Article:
Hear Me Raw, Soho Theatre

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by guest critic Gregory Forrest

Hear Me Raw was perhaps the poshest theatrical experience I have ever had (and that really is saying something). It was a glowing auditorium of bad hair, good genes, and plastic prosecco, followed by a swarm of supportive mums murmuring ‘Oh, isn’t she brave’.

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The Nassim Plays, Bush Theatre

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An actor stands on stage. They are handed a script they have never read before. A frank look at suicide, choice and learned behaviour unfolds after a menagerie of animal impressions.

An actor stands on stage. They are handed a script they have never read before. An hour of hilarious and revealing Mad Libs ensues.

An actor stands on stage. They are handed a script they have never read before. It’s a recipe that the actor must prepare whilst reflecting on the cultural importance and ritual of food.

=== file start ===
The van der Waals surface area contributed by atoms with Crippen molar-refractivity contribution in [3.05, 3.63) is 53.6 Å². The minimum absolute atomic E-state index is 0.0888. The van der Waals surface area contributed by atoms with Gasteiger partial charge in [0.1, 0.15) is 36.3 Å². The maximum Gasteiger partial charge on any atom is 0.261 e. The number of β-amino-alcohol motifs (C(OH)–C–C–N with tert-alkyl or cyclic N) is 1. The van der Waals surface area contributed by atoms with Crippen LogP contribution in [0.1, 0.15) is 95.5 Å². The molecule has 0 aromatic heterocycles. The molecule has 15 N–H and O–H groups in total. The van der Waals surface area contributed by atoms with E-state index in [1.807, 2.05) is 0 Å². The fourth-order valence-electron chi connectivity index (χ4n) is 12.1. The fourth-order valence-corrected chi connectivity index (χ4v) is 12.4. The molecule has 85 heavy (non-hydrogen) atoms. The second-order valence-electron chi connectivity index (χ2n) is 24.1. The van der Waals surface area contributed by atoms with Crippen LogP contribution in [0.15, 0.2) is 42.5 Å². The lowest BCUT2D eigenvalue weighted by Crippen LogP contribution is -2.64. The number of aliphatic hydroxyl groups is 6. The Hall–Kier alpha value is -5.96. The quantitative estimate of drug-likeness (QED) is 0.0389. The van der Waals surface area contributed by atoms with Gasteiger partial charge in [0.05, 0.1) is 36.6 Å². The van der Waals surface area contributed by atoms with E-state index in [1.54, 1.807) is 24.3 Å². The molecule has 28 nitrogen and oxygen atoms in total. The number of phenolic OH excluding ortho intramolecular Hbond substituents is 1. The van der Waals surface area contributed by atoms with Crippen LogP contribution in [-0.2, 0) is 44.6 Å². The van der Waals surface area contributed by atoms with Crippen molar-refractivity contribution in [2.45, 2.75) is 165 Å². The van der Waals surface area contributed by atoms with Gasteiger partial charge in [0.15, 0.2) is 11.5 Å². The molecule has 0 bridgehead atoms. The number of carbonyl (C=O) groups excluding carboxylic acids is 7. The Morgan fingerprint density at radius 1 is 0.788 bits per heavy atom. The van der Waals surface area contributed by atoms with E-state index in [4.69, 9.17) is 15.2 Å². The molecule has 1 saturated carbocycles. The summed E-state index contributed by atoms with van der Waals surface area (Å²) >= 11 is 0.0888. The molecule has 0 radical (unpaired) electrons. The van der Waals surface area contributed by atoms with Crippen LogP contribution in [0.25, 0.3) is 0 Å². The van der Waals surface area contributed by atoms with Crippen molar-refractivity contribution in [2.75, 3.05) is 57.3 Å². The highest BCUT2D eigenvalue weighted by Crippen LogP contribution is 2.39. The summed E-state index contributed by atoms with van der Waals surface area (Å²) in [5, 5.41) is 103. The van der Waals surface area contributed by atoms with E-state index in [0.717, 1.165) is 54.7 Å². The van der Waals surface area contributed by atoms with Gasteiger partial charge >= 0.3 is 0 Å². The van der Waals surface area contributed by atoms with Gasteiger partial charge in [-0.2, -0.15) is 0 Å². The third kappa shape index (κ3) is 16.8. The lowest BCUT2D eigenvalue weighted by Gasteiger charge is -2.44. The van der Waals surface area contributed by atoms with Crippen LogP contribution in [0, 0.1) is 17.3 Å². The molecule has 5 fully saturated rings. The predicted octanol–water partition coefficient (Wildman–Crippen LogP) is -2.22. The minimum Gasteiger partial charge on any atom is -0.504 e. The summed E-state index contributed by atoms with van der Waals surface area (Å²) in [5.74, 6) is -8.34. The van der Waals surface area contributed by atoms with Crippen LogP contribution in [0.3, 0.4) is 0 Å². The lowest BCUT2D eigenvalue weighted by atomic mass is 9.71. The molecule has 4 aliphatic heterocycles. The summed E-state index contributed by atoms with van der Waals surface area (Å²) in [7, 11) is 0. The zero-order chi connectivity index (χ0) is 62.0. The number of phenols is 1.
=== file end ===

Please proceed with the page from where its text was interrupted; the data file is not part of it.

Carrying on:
An actor stands on stage. On the screen behind them, a script is projected they have never read before. Then there’s a live feed, a language lesson and a tender reflection on the meaning of home.

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Hamlet Fool, Lion & Unicorn Theatre

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A lesson: always read press releases in full. Why? Because you might turn up to a show and discover it’s performed in Russian (when you don’t speak Russian). At least in this instance knowing the source material for Hamlet Fool, a one-woman street performance style retelling Shakespeare’s classic, provides a base knowledge.

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Day Three at Buzzcut Festival